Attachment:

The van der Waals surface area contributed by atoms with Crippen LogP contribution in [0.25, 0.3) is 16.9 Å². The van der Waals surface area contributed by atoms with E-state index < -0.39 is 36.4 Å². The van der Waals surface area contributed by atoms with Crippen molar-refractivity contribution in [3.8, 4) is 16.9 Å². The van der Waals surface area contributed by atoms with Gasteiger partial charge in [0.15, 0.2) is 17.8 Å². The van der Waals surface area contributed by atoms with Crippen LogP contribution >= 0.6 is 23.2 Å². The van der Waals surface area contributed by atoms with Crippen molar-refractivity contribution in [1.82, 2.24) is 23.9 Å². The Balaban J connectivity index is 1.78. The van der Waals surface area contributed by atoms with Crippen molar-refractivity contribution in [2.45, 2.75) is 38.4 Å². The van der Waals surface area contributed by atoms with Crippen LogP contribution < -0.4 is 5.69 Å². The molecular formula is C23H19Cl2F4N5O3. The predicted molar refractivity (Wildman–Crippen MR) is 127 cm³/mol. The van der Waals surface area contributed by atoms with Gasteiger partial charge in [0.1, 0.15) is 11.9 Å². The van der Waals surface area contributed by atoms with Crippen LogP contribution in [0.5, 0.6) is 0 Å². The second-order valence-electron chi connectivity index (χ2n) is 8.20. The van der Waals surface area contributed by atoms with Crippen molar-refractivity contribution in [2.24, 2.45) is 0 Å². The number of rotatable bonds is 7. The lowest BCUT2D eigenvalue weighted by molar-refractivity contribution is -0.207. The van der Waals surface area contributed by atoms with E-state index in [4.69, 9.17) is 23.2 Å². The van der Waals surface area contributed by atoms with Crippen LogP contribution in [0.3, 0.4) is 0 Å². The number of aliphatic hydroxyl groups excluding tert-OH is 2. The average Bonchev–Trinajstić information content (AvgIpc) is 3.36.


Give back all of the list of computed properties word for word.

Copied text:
The van der Waals surface area contributed by atoms with Crippen LogP contribution in [0.25, 0.3) is 16.9 Å². The van der Waals surface area contributed by atoms with E-state index < -0.39 is 36.4 Å². The van der Waals surface area contributed by atoms with Crippen molar-refractivity contribution in [3.8, 4) is 16.9 Å². The van der Waals surface area contributed by atoms with Gasteiger partial charge in [0.15, 0.2) is 17.8 Å². The van der Waals surface area contributed by atoms with Crippen LogP contribution >= 0.6 is 23.2 Å². The van der Waals surface area contributed by atoms with Crippen molar-refractivity contribution in [1.82, 2.24) is 23.9 Å². The Balaban J connectivity index is 1.78. The van der Waals surface area contributed by atoms with Crippen molar-refractivity contribution in [2.45, 2.75) is 38.4 Å². The van der Waals surface area contributed by atoms with Crippen LogP contribution < -0.4 is 5.69 Å². The molecular formula is C23H19Cl2F4N5O3. The predicted molar refractivity (Wildman–Crippen MR) is 127 cm³/mol. The van der Waals surface area contributed by atoms with Gasteiger partial charge in [0.1, 0.15) is 11.9 Å². The van der Waals surface area contributed by atoms with Crippen LogP contribution in [0.5, 0.6) is 0 Å². The second-order valence-electron chi connectivity index (χ2n) is 8.20. The van der Waals surface area contributed by atoms with Crippen molar-refractivity contribution in [2.24, 2.45) is 0 Å². The number of rotatable bonds is 7. The lowest BCUT2D eigenvalue weighted by molar-refractivity contribution is -0.207. The van der Waals surface area contributed by atoms with E-state index in [4.69, 9.17) is 23.2 Å². The van der Waals surface area contributed by atoms with Crippen LogP contribution in [0.3, 0.4) is 0 Å². The number of aliphatic hydroxyl groups excluding tert-OH is 2. The average Bonchev–Trinajstić information content (AvgIpc) is 3.36.